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The long running Princess Maker series has never really had much competition, its unique management gameplay only influencing a handful of games like Long Live the Queen. Ciel Fledge is definitely aiming to fill this void, though it does try to differentiate itself in some ways. Here’s our early impressions of the game, taking place over the first few in-game months.
Instead of Princess Maker’s fantasy setting, Ciel Fledge takes place on a floating city known as an Ark. The planet below has been ravaged by humans, forcing them into the skies to avoid the brunt of their attacks. During one such attack on the planet, soldiers find an amnesiac girl who is then brought back to one of these Arks. Your character is tasked with looking after this mysterious girl, raising her over the next 10 years while also looking into her past. This narrative doesn’t have much of an impact on the early game, so it’s hard to say how story-heavy the game becomes later on.
Before you can start raising your adopted daughter, you create your character’s backstory. Where they were born and the job they have will give Ciel different positive and negative traits. These can give you increased stat gains and advantages during the battle sections, though all of them come with downsides. Since these bonuses stick around for the entire 10 years the choices you make now are important, though it is a little strange that your occupation has such a large influence on Ciel from the start.
Most of your time in Ciel Fledge is spent choosing what your daughter will do over the week, which takes the form of a simple calendar. Here you set each day’s activity, taking into account holidays and other events. Different activities will raise Ciel’s stats, along with specific skills that can be leveled up to unlock traits and more specialised activities. For example, the strength-based gymnastics classes will eventually unlock swimming lessons. There’s usually always something to work towards, even if it’s not initially obvious what the end goal of your choices is.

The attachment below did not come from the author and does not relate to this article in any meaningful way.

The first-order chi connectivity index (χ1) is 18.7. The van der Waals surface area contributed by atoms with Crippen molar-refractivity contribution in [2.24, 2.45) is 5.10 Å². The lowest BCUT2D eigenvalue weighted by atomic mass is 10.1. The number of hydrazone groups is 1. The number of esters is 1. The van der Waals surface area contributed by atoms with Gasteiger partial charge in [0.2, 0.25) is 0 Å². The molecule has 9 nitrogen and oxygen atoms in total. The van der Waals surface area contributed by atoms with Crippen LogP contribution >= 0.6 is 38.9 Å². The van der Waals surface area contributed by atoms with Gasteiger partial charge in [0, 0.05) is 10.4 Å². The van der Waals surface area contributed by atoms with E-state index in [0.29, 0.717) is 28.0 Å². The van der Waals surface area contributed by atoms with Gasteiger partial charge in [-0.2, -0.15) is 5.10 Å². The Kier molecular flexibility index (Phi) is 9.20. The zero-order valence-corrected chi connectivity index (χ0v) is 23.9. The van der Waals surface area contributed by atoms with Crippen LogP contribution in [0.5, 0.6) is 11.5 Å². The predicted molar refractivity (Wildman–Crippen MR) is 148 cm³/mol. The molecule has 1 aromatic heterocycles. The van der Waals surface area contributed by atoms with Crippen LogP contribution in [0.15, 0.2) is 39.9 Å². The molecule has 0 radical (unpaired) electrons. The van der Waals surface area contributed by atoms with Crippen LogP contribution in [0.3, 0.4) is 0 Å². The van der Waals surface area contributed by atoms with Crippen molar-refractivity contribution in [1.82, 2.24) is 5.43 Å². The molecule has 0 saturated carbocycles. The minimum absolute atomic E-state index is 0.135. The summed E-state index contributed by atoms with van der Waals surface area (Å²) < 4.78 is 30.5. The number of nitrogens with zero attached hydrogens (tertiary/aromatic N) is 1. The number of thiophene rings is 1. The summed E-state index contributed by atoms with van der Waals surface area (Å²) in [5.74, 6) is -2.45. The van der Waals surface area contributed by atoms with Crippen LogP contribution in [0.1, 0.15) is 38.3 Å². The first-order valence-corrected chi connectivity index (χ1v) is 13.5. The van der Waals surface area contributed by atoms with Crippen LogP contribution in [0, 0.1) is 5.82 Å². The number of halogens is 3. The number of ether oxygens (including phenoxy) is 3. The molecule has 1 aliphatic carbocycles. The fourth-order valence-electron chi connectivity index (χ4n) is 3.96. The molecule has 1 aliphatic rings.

One area that stands out from Princess Maker series is the battle system, which is used for more than just fighting enemies. Occasionally when Ciel is in the middle of an activity a battle prompt will appear. Accepting these prompts changes the game into an RPG/match-3 hybrid, where you match up coloured cards to act and use special moves. Even though it’s presented as a fight, most of these encounters are usually more mundane activities like tests or cleaning. It’s an interesting idea that breaks up the passive main gameplay, and it does give you more of a reason to build up different skills, but there isn’t much strategy involved. Stats seem to be the deciding factor in whether you succeed or not, with how well you match cards or use skills being mostly irrelevant.
As we played through this build of Ciel Fledge, it was clear that the full game’s presentation is going to be somewhat lacking. Character sprites are very plain, and their default poses lack much personality. Environments are similarly uninteresting, leading to a game that isn’t particularly pleasing to look at. Dialogue also suffers, as the majority of conversations do a poor job of conveying each character’s personality. What little story there is early on becomes hard to engage with, something that will likely take away from the bond the game is trying to build with Ciel.
Ciel Fledge does hold some promise as a new take on the niche daughter raising genre. However, this potential is held back by a lack of polish compared to its peers. Some of these issues will likely be addressed before the game’s release later this month, and we can only hope that the final product feels like a more complete package.